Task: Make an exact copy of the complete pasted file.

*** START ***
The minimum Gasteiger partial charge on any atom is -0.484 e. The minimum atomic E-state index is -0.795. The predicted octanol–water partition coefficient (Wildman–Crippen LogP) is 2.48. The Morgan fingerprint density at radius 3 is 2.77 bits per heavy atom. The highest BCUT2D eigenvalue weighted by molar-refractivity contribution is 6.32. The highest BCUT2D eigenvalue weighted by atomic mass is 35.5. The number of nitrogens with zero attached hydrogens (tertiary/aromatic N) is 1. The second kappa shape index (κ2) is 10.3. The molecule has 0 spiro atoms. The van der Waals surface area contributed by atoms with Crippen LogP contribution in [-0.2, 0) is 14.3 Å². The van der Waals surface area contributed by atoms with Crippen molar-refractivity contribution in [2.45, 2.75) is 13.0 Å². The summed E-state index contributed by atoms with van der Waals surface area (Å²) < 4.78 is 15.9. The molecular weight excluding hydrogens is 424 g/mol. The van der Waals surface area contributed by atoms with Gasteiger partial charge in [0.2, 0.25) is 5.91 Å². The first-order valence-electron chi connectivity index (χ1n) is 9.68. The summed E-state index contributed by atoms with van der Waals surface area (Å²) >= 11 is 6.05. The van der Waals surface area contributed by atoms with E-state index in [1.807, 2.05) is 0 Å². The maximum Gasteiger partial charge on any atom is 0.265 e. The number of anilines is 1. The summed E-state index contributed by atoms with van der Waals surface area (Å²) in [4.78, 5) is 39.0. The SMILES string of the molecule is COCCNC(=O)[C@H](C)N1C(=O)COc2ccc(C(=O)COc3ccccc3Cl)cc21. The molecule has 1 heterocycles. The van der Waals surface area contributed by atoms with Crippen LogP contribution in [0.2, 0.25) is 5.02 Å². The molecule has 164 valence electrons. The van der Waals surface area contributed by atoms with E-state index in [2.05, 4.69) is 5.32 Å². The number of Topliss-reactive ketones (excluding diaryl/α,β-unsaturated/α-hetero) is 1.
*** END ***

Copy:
The minimum Gasteiger partial charge on any atom is -0.484 e. The minimum atomic E-state index is -0.795. The predicted octanol–water partition coefficient (Wildman–Crippen LogP) is 2.48. The Morgan fingerprint density at radius 3 is 2.77 bits per heavy atom. The highest BCUT2D eigenvalue weighted by molar-refractivity contribution is 6.32. The highest BCUT2D eigenvalue weighted by atomic mass is 35.5. The number of nitrogens with zero attached hydrogens (tertiary/aromatic N) is 1. The second kappa shape index (κ2) is 10.3. The molecule has 0 spiro atoms. The van der Waals surface area contributed by atoms with Crippen LogP contribution in [-0.2, 0) is 14.3 Å². The van der Waals surface area contributed by atoms with Crippen molar-refractivity contribution in [2.45, 2.75) is 13.0 Å². The summed E-state index contributed by atoms with van der Waals surface area (Å²) < 4.78 is 15.9. The molecular weight excluding hydrogens is 424 g/mol. The van der Waals surface area contributed by atoms with Gasteiger partial charge in [0.2, 0.25) is 5.91 Å². The first-order valence-electron chi connectivity index (χ1n) is 9.68. The summed E-state index contributed by atoms with van der Waals surface area (Å²) >= 11 is 6.05. The van der Waals surface area contributed by atoms with E-state index in [1.807, 2.05) is 0 Å². The maximum Gasteiger partial charge on any atom is 0.265 e. The number of anilines is 1. The summed E-state index contributed by atoms with van der Waals surface area (Å²) in [4.78, 5) is 39.0. The SMILES string of the molecule is COCCNC(=O)[C@H](C)N1C(=O)COc2ccc(C(=O)COc3ccccc3Cl)cc21. The molecule has 1 heterocycles. The van der Waals surface area contributed by atoms with Crippen LogP contribution in [0.2, 0.25) is 5.02 Å². The molecule has 164 valence electrons. The van der Waals surface area contributed by atoms with E-state index in [2.05, 4.69) is 5.32 Å². The number of Topliss-reactive ketones (excluding diaryl/α,β-unsaturated/α-hetero) is 1.